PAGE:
There is also considerable evidence that vitamins, diet, exercise, and staying mentally active can slow memory loss. Antioxidant vitamins A, C, and E neutralize free radicals that damage brain cells. B vitamins, particularly B6, have been positively linked with cognitive function. A Mediterranean diet rich in olive oil may also reduce damage to brain cell membranes, and the omega-3 fatty acids in fish contribute to brain health. Finally, exercise improves blood flow to the brain.
A derivative of the periwinkle plant, vinpocetine is considered a powerful and natural memory-boosting supplement that can improve concentration, attention span, alertness, and cognition. It has recently become available over the counter in the United States.
Ray Sahelian, M.D., author of Mind Boosters (St. Martin’s, 2000), says, “Experiments with vinpocetine indicate that it can dilate blood vessels, enhance circulation in the brain, improve oxygen utilization, make blood cells more pliable, and inhibit aggregation of platelets. Vinpocetine even has antioxidant properties.”
But how does vinpocetine work, and who should take it? Vinpocetine works because it is a blood thinner that enhances blood circulation to the brain, improves oxygen utilization, dilates blood vessels, delivers more glucose to brain cells, improves brain cell metabolism, inhibits the formation of platelets that block blood flow, reduces blood coagulation, and has antioxidant effects. Sahelian says that “individuals with atherosclerotic vascular disease are probably the most likely to benefit.”
Because vinpocetine is a blood thinner, it should not be taken by people on aspirin therapy or blood-thinning medication such as Coumadin or Trental, except on the advice of a physician. Other over-the-counter supplements such as ginkgo, garlic, phosphatidylserine, and high doses of vitamin E also may interact with vinpocetine and should be taken with care. Safety in pregnant women or people with serious liver or kidney disease has not been established. The watchword is, consult your physician.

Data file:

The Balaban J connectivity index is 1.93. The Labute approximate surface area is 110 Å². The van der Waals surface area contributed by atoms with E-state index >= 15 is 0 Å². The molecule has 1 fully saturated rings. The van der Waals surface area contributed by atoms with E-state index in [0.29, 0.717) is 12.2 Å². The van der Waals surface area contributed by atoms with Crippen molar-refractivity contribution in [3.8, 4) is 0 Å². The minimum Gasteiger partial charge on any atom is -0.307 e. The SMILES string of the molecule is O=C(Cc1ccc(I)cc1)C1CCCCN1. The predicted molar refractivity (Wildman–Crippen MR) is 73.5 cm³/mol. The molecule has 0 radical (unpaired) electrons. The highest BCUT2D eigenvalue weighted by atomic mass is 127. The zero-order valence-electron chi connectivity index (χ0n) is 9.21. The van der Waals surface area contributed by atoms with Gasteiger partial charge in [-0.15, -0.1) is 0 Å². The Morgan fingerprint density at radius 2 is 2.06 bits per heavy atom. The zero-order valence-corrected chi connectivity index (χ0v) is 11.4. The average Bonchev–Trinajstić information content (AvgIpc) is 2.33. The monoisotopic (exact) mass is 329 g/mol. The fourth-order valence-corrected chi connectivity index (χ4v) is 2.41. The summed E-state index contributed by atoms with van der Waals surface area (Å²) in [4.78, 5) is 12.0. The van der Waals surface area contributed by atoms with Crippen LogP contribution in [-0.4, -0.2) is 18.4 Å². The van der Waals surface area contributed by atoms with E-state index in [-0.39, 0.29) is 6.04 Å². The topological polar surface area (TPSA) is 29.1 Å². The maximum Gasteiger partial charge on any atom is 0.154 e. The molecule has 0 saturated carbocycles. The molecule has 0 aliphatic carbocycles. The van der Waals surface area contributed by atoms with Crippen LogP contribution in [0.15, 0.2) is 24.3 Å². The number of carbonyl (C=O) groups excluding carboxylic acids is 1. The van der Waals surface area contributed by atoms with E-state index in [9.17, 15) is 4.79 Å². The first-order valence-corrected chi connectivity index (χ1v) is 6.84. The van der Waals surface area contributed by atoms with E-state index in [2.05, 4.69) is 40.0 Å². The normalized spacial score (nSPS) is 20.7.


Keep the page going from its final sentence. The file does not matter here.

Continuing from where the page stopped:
Degnan recommends a dosage of 10 mg twice a day but suggests patients may increase the dose if appropriate. Although it has very few side effects, vinpocetine has been known to cause nausea, headaches, and gastrointestinal discomfort in highly sensitive people. Thus, Degnan recommends increasing the dose slowly and taking vinpocetine with food to improve absorption and minimize possible stomach upset.
The speed with which it takes effect varies considerably from person to person, depending on the severity of blood flow problems and the extent of memory loss. Degnan says that the timing of effects can range anywhere from sixty to ninety days. He usually recommends that patients try at least an eight-week trial period. Some people report noticeable changes within seven to ten days, but if you don’t see improvement, give it significantly more time.
Vinpocetine has been used in Europe for more than twenty years and has been found to be safe and effective. It is sold as a drug (under the name Cavinton) in Europe and as a dietary supplement in the United States. Even though clinical studies indicate that it is safe and effective for improving cognitive function, Degnan says that all drugs, including over-the-counter remedies, should be discussed with a doctor to avoid medication interactions or inappropriate use and doses.
So, if you are having more and more “senior moments,” vinpocetine appears to be a promising memory enhancer. However, follow Degnan’s advice: Consult your physician before taking any supplements. And it’s always wise to exercise, eat properly, take vitamin supplements, use your mind, and get enough sleep.
Christine Ridout is a freelance writer and director of the BostonWest Center for Writing and Photography in Wayland, Massachusetts.